When social media was first introduced, it was hailed as a cure to loneliness, a new stage in globalization, and a step forward in world peace. Later, studies showed that too much time on sites like Facebook and Instagram could increase depression and cause addiction. What I find in my practice is some combination of the two extremes. Logging on can make people feel more connected, but as often as not, it leads to a particularly modern phenomenon: comparing our lives to others', and coming up short each time.
When my clients use social media, it can help them link to friends and family around the globe. For people with immobility or crippling poverty, internet posts and IMs are an important and inexpensive way to stay a part of the human race. We therapists are always suggesting that our clients improve their support system. "Pick up the phone," we urge. These days, messaging online is a good alternative to a phone call; yes, a human voice is nicer (and live presence even nicer than that), but in the end, contact is contact is contact. Getting an email or posting or even a "like" can truly brighten our day and make us feel cared for.
But Facebook can also make us believe we’re the only ones without a happy family, a great job, a beautiful home, a Hawaiian vacation. Everyone else looks so happy in their online photo albums, seems so successful on their Linked In update. It’s easy to compare ourselves to them and find ourselves wanting.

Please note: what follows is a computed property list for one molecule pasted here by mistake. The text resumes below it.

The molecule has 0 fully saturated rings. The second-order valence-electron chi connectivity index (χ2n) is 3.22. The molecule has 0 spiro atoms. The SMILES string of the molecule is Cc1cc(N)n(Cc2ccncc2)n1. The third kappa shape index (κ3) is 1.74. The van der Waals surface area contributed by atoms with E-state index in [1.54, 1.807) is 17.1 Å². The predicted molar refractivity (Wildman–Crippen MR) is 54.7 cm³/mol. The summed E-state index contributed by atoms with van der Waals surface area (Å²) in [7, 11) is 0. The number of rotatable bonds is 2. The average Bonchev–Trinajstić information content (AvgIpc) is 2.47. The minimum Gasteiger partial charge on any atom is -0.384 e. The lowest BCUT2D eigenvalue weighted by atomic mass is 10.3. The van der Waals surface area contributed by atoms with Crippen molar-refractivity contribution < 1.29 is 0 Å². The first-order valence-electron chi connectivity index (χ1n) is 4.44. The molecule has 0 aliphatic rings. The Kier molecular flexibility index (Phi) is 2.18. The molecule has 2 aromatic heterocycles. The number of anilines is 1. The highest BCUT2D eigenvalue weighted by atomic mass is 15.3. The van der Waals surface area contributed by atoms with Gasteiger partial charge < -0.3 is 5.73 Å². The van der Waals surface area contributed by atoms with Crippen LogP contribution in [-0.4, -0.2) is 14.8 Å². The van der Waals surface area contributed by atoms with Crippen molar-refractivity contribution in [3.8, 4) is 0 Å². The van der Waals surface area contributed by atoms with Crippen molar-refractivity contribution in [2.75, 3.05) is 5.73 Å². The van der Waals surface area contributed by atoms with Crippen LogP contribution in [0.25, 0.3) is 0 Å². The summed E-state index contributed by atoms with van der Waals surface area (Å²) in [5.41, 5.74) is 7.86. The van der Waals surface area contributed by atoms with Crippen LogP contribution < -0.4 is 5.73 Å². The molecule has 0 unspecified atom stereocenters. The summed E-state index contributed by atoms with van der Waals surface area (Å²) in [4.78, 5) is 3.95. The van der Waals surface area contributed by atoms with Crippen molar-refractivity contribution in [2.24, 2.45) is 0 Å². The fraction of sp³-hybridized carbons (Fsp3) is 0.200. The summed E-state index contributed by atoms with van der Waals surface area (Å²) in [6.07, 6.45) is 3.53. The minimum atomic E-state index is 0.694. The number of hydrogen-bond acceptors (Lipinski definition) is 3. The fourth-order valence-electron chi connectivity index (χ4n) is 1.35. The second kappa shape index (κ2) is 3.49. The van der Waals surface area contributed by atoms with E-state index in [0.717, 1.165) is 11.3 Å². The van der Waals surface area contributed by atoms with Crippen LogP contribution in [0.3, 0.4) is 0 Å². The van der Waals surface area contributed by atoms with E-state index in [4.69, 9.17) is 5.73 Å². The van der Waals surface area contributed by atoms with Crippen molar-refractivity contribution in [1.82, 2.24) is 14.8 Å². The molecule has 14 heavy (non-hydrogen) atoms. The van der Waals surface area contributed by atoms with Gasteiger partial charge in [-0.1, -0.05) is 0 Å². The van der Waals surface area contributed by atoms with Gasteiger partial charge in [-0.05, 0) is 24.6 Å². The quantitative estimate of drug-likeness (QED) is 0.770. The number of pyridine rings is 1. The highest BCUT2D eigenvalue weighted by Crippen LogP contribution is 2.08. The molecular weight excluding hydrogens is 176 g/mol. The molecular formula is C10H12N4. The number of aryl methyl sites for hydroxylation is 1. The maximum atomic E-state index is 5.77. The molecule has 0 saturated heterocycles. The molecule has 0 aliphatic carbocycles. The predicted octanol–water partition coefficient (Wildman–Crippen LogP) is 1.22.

This is a danger because it isn’t real. Social media is by its nature a shallow medium, and shows only one, carefully cultivated side of people’s complex lives. Because many sites are also used for professional contacts, the images put up there tend to be positive and superficial. iPhotos of family get-togethers, posts about successes, messages to loved ones on special occasions. People pick and choose what they’re willing to put out there, to show themselves in the best possible light. Which means that if you’re sitting at home feeling like your life’s a failure, all you’re going to get from social media is a whopping case of envy and why-me’s.
As with everything in life, and especially with everything online, we have to look beneath the surface. There’s fantasy on one end of the spectrum (which is often what we see in public websites) and cynicism on the other end. In the middle is reality—everyone has both good and bad in their lives, everyone struggles sometimes. If we can live in this middle ground, this realistic view of both ourselves and others, we can give ourselves a break and feel happy for the triumphs of our friends.